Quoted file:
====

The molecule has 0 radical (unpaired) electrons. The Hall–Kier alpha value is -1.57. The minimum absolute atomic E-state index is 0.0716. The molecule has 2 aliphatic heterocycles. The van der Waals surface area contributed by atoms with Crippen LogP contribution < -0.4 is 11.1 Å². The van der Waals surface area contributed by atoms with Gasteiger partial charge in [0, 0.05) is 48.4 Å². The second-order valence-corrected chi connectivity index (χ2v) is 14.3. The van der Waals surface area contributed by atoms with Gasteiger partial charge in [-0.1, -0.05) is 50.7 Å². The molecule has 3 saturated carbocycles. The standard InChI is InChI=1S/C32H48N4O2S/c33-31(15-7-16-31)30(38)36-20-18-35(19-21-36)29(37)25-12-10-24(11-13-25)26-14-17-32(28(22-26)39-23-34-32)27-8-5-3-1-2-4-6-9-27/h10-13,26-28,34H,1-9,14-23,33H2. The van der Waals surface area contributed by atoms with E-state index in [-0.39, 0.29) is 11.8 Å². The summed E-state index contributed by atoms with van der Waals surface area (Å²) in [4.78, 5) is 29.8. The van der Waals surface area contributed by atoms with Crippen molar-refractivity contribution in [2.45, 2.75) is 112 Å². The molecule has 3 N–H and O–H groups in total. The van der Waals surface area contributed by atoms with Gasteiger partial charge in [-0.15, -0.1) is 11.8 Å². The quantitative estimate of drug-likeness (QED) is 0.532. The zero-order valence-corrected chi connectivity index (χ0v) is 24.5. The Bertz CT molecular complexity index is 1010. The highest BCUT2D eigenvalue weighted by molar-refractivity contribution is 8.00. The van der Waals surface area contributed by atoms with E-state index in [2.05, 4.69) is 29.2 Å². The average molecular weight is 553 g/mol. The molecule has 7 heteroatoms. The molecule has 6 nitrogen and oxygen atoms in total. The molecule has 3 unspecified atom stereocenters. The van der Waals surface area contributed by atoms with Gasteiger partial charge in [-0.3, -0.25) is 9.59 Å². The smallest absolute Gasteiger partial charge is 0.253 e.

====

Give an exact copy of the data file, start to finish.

The molecule has 0 radical (unpaired) electrons. The Hall–Kier alpha value is -1.57. The minimum absolute atomic E-state index is 0.0716. The molecule has 2 aliphatic heterocycles. The van der Waals surface area contributed by atoms with Crippen LogP contribution < -0.4 is 11.1 Å². The van der Waals surface area contributed by atoms with Gasteiger partial charge in [0, 0.05) is 48.4 Å². The second-order valence-corrected chi connectivity index (χ2v) is 14.3. The van der Waals surface area contributed by atoms with Gasteiger partial charge in [-0.1, -0.05) is 50.7 Å². The molecule has 3 saturated carbocycles. The standard InChI is InChI=1S/C32H48N4O2S/c33-31(15-7-16-31)30(38)36-20-18-35(19-21-36)29(37)25-12-10-24(11-13-25)26-14-17-32(28(22-26)39-23-34-32)27-8-5-3-1-2-4-6-9-27/h10-13,26-28,34H,1-9,14-23,33H2. The van der Waals surface area contributed by atoms with E-state index in [-0.39, 0.29) is 11.8 Å². The summed E-state index contributed by atoms with van der Waals surface area (Å²) in [4.78, 5) is 29.8. The van der Waals surface area contributed by atoms with Crippen molar-refractivity contribution in [2.45, 2.75) is 112 Å². The molecule has 3 N–H and O–H groups in total. The van der Waals surface area contributed by atoms with Gasteiger partial charge in [-0.15, -0.1) is 11.8 Å². The quantitative estimate of drug-likeness (QED) is 0.532. The zero-order valence-corrected chi connectivity index (χ0v) is 24.5. The Bertz CT molecular complexity index is 1010. The highest BCUT2D eigenvalue weighted by molar-refractivity contribution is 8.00. The van der Waals surface area contributed by atoms with E-state index in [2.05, 4.69) is 29.2 Å². The average molecular weight is 553 g/mol. The molecule has 7 heteroatoms. The molecule has 6 nitrogen and oxygen atoms in total. The molecule has 3 unspecified atom stereocenters. The van der Waals surface area contributed by atoms with Gasteiger partial charge in [-0.3, -0.25) is 9.59 Å². The smallest absolute Gasteiger partial charge is 0.253 e.